This post is a preview of a forthcoming online Davenant Hall class, “Anglican Spirituality: The Theology of Lancelot Andrewes”, running in the Winter 2021 Term (January – March), and convened by Rev. Dr. Eric Parker.
If you wish to register for the module, you can do so here.
This piece was first published by The North American Anglican. We are grateful for their permission to repost it here.
My first encounter with Lancelot Andrewes was by accident. I admit (somewhat reluctantly) that I was actually on the trail of a Puritan and instead I happened upon the “stella praedicantium” (the star of preachers), as a contemporary once called him. It was in the lady chapel of Southwark Cathedral (“St. Savior’s” in Andrewes’s day), on the bank of the Thames in London that I was confronted by the tomb of one of Anglicanism’s founding fathers, whom T.S. Eliot called “the first great preacher of the English Catholic Church.”
The experience that day was an odd one. There was a job fair and the cathedral nave was full of young people awkwardly introducing themselves and chatting with potential employers. A certain episode regarding our Lord in the Temple at Jerusalem came to mind, and I wondered how Andrewes was resting in that environment. The holiness of the place of worship was of great concern to him, whose liturgy for the consecration of a chapel would eventually make its mark on the American Prayer Book (1928). As he says, “God He is, and Holy is His title: so would His place be a holy place; and, for God, a Temple.” An effigy of the great bishop holding his most influential work, his Preces Sacrae (a book of private prayers), marks the place of his tomb. A memorial candle burns in perpetuity there, perhaps to symbolize the illuminative power his words continue to have among Anglicans.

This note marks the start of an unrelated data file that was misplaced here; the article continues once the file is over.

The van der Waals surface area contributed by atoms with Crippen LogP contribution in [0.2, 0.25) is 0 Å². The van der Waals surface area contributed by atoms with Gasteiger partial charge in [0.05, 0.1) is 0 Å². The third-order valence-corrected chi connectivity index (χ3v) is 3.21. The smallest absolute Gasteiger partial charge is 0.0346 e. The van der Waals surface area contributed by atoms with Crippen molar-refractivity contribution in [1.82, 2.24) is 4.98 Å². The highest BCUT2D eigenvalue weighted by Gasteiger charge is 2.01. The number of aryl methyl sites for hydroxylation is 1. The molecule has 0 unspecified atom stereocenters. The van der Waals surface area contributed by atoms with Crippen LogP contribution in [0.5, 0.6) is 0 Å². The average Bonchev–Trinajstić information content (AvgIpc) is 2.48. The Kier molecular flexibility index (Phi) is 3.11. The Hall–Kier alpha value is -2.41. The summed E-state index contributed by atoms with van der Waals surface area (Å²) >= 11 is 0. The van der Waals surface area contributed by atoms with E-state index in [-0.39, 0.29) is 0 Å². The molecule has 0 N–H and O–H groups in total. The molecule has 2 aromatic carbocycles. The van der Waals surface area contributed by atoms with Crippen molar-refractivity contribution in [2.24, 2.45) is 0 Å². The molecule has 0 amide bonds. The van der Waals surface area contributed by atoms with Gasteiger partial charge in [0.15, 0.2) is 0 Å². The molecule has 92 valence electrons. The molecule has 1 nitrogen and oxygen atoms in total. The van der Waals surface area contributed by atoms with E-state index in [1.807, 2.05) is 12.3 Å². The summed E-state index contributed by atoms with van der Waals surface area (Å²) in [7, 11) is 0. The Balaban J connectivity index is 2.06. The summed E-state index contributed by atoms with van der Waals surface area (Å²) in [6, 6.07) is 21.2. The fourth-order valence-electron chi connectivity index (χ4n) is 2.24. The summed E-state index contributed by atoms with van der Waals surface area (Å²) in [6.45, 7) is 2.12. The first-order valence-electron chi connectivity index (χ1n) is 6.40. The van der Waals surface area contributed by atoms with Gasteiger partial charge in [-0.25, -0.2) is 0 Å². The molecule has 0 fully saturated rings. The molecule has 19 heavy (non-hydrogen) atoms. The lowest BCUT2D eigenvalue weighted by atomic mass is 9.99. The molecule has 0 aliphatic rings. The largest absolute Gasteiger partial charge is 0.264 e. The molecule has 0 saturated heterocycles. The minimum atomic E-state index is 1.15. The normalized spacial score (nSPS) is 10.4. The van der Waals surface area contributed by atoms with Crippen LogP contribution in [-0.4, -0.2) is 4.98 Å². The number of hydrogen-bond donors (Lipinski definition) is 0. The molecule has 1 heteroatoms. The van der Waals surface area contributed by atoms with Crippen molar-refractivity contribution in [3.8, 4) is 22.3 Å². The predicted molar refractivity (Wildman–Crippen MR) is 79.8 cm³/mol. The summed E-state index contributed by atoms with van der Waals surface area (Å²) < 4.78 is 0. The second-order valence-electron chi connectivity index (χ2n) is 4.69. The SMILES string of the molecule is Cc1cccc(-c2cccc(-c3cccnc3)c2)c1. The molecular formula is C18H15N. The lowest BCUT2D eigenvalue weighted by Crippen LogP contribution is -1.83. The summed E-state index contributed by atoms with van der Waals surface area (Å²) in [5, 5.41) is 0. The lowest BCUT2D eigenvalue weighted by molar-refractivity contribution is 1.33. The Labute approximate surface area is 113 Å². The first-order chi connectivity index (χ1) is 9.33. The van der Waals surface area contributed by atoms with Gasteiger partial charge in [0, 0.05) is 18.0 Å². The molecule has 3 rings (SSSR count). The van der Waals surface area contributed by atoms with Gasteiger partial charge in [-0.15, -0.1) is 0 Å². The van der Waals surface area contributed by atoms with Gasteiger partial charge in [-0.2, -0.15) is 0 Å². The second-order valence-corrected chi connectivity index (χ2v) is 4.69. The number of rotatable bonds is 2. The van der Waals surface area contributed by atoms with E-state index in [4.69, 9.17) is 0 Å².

The designer of Andrewes’s tomb also constructed the monument to William Shakespeare at Holy Trinity Church, Stratford. This is a fitting coincidence, since as Eliot boldly states, “if the Church of Elizabeth is worthy of the age of Shakespeare and Jonson, that is because of the work of Hooker and Andrewes.” John Keble spoke of Hooker’s Laws as a “turning point” in the history of the Church of England that prevented a radical theological spirit from taking hold on the church in a definitive way. If Hooker’s magnum opus marked such a significant moment in English church history, Andrewes’s lectures and sermons were giving impetus to the wheels of change before Hooker had finished writing his first book. Ordained in 1580, Andrewes slightly preceded Hooker in a project that they shared mutually, namely, the crafting of a theological foundation for the Elizabethan Settlement against Puritan and Presbyterian opposition. Andrewes would come to serve as chaplain to Archbishop Whitgift under Elizabeth, dean of the Chapel Royal under James I, and as bishop of Chichester (later Ely and Winchester), he would act as one of the chief translators of the King James Version of the Bible.
Like Hooker, Andrewes’s concept of conformity was anti-Puritan and sacramental and is said to have inspired a “second Reformation” under Laud and the Caroline Divines. Andrewes lived longer than Hooker, beyond Elizabeth, even to the cusp of the Carolinian era, dying just one year after attending the coronation of Charles I. His influential episcopal office and long life ensured Andrewes would leave a distinctive mark on generations to come. In fact, his Ninety-Six Sermons were promoted with such vehemence by Archbishop Laud and the king’s printer that they were imbued with an authority outshining most other published works of the day and beaming with the brightness of a veritable third Book of Homilies. As Peter McCulough notes, “Never before had any collection of English sermons by one author been printed in folio, and its royal commission, episcopal editing, and dedication to the king advertised an endorsement by central authority stronger than that afforded Hooker’s Laws (1593), and perhaps approached only by Jewel’s Apology (1562) and the official Book of Homilies (1559).”